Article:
Sunday, September 21, 2014

Back Home Again in Indiana

          I never thought that the day would come when I would call Indiana my home again. I also never imagined that I would be happy living in Northern Indiana, but here I am. I moved about four weeks ago to Elkhart to begin my graduate studies here at AMBS (Anabaptist Mennonite Biblical Seminary). And although this last week was a little rough and things have been pretty hectic, I am loving it here.
          My feelings after Friday afternoon Church and Race class really sums up my thoughts so far. The class was talking about Christian ethics and it included a great discussion with a phenomenal professor. I realized then that I like studying theology the same reason I started studying philosophy in my undergraduate: through the lense of philosophy you can look at any topic; science, religion, economics, all of it was applicable to philosophy. Theology is the same. For example, this week AMBS hosted a conference on land and faith. Land and ideas such as food justice are strongly Biblical. But unlike philosophy, with theology we have a focus. We are focused on what it means to do life in the context of following of Jesus. This not only focuses our studies, it makes our studies applicable to our lives right now. It is not just some abstract ideas, but about the way we live our lives.
          I might be totally nerdy, but I am really excited about this right now. I am so excited to be studying theology and to be back in the academic world discussing questions and beliefs. If you are a long-time follower of my blog, you know that my faith journey has had its ups and downs. But here, I am beginning to see the great variety of theological thought and faith formation. There are so many different viewpoints and ways of relating to God. And here, we can have meaningful conversations and not get upset, but discuss together in order that we might all learn and might all become better followers of Jesus Christ, even if the ways we do that and the language we use differ vastly. Here, I have found a safe place to ask my questions while being a part of a larger community full of differences and full of love.
          Because these discussions are not taking place just inside of class, but are being lived. I honestly did not know if places better than EMU existed, but here I have found a new community and new sense of being. It is different than EMU because the size is smaller and people are more grown up. Because of this, the community is stronger. There is no hierarchy between professors and students and thus discussions take place at community meals, break times, chapel, and even during ultimate frisbee. These are the activities I take part in with my fellow students, faculty, and staff. We are living out what we are learning in our classes.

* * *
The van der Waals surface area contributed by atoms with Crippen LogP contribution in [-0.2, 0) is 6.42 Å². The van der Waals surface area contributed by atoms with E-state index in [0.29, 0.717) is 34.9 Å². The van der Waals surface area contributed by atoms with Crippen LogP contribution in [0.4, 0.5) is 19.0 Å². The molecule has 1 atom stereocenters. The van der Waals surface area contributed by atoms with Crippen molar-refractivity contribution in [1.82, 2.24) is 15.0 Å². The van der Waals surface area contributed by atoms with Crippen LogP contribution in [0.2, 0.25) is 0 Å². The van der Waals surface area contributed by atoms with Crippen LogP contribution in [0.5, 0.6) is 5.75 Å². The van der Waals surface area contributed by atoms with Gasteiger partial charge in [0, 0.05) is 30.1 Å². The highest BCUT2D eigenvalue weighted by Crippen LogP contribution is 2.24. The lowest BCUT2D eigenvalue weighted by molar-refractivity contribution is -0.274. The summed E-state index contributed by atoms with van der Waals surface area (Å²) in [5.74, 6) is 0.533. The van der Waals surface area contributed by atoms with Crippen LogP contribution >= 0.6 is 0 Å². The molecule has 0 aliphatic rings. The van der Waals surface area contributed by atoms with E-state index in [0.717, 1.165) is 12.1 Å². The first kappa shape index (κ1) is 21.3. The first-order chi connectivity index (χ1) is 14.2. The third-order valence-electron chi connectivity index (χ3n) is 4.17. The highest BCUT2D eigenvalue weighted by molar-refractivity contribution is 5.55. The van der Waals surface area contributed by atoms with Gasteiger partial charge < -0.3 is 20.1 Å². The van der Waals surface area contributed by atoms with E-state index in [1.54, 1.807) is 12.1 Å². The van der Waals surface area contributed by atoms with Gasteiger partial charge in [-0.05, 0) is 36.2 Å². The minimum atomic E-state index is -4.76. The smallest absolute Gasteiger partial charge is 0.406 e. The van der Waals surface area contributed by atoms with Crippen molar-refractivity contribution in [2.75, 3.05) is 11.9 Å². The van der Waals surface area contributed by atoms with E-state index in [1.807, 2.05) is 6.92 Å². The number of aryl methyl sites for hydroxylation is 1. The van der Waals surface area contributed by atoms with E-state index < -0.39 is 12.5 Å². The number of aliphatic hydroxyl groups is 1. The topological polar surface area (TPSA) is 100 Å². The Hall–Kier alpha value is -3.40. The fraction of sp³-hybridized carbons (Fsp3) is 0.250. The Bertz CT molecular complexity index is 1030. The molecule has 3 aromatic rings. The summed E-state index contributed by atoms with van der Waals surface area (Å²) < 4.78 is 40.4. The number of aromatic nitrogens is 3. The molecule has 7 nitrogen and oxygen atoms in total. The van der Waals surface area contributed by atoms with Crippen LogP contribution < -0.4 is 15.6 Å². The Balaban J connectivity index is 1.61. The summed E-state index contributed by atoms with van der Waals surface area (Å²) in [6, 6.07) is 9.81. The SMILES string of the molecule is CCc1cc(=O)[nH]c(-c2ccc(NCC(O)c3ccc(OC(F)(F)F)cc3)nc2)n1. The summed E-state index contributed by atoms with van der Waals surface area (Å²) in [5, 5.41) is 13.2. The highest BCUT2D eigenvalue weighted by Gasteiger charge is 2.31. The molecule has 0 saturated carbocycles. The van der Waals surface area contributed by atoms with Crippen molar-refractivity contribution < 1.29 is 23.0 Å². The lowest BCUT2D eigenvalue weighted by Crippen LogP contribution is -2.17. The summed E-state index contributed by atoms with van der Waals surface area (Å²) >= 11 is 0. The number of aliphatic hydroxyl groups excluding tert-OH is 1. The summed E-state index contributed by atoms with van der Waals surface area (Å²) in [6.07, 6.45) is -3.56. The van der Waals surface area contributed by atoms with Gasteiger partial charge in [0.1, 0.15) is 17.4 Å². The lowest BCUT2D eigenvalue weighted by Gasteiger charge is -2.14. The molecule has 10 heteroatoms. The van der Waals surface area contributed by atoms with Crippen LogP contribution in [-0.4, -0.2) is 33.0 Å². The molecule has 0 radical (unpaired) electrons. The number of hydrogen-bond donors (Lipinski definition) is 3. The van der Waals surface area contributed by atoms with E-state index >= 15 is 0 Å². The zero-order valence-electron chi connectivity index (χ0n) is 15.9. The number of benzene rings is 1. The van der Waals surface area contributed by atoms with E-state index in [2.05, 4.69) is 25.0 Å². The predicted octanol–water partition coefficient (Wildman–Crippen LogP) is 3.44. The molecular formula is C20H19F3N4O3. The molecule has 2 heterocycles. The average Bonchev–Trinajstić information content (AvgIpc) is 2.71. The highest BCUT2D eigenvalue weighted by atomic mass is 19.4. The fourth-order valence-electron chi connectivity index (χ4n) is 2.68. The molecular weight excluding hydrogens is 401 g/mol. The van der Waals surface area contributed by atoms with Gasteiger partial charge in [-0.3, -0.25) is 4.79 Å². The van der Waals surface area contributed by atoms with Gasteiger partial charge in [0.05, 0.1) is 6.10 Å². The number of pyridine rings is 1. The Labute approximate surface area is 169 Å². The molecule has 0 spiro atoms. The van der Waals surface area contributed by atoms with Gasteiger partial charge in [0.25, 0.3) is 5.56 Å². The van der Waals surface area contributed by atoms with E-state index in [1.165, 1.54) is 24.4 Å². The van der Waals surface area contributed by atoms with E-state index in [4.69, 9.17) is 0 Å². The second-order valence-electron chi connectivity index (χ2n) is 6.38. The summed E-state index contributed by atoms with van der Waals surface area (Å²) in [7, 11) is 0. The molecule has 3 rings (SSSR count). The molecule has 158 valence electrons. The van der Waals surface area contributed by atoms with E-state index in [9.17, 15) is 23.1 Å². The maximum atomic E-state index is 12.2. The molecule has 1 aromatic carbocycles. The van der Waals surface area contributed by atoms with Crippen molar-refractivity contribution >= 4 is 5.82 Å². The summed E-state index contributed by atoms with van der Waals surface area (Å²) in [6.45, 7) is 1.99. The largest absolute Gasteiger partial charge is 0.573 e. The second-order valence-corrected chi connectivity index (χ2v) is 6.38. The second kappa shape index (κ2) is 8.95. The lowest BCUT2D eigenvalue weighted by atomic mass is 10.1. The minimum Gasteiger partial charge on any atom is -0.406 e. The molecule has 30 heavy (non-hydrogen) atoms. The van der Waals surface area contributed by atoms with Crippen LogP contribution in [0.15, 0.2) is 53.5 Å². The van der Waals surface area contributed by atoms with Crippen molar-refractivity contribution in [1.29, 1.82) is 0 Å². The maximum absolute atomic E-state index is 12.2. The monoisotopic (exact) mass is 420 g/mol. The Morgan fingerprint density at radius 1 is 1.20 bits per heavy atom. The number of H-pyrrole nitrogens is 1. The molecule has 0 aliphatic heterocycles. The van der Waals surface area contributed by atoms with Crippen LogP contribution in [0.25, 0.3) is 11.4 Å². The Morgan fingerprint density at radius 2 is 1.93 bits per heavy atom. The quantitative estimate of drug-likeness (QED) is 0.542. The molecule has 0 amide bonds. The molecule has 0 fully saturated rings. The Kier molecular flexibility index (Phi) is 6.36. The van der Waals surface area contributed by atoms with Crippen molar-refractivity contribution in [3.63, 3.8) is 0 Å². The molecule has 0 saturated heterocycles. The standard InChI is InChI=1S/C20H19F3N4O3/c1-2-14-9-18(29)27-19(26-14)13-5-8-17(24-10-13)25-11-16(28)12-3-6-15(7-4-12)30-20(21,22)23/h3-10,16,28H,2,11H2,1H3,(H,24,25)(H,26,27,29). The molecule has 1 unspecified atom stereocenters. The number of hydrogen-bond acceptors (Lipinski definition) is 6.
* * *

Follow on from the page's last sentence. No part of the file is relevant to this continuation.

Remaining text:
For these reasons, I kind of think everyone should come to seminary! Seminary is not just about becoming church leaders, but questioning our faith and finding ways together to be the body of Christ. I honestly don't know if I am going to use what I learn here as part of a future career, but I don't care. I am going to use what I learn here in life! I think that anyone is wanting to go deeper in their faith and wanting to study more academically should consider going to seminary as a preparation for any career, if it be a pastor, marine biologist, or an astronaut. Here, you are accepted as you are and get to learn with people from different walks of life, very talented professors, and an amazing community.
          And so thus I begin this new journey. I am taking four classes this semester, although one of those was a hybrid that will be over shortly. These classes are Leadership Education in an Anabaptist Perspective, Christian Attitudes Toward War, Peace, and Revolution, Christian Theology I, and Church and Race. It is a lot of work as I am also working almost 25 hours a week to pay rent and such (I work 7ish hours a week at the library on campus, 4ish hours a week on Southside Mennonite Fellowship's Communicator (this is the church I now attend), and another 16 hours a week at a local food co-op.) I am getting very passionate about my studies (as hopefully I have portrayed) and I feel that other parts of my life are also coming together. Next post will be about another one of my new passions, cooking and eating a whole foods plant-based diet!

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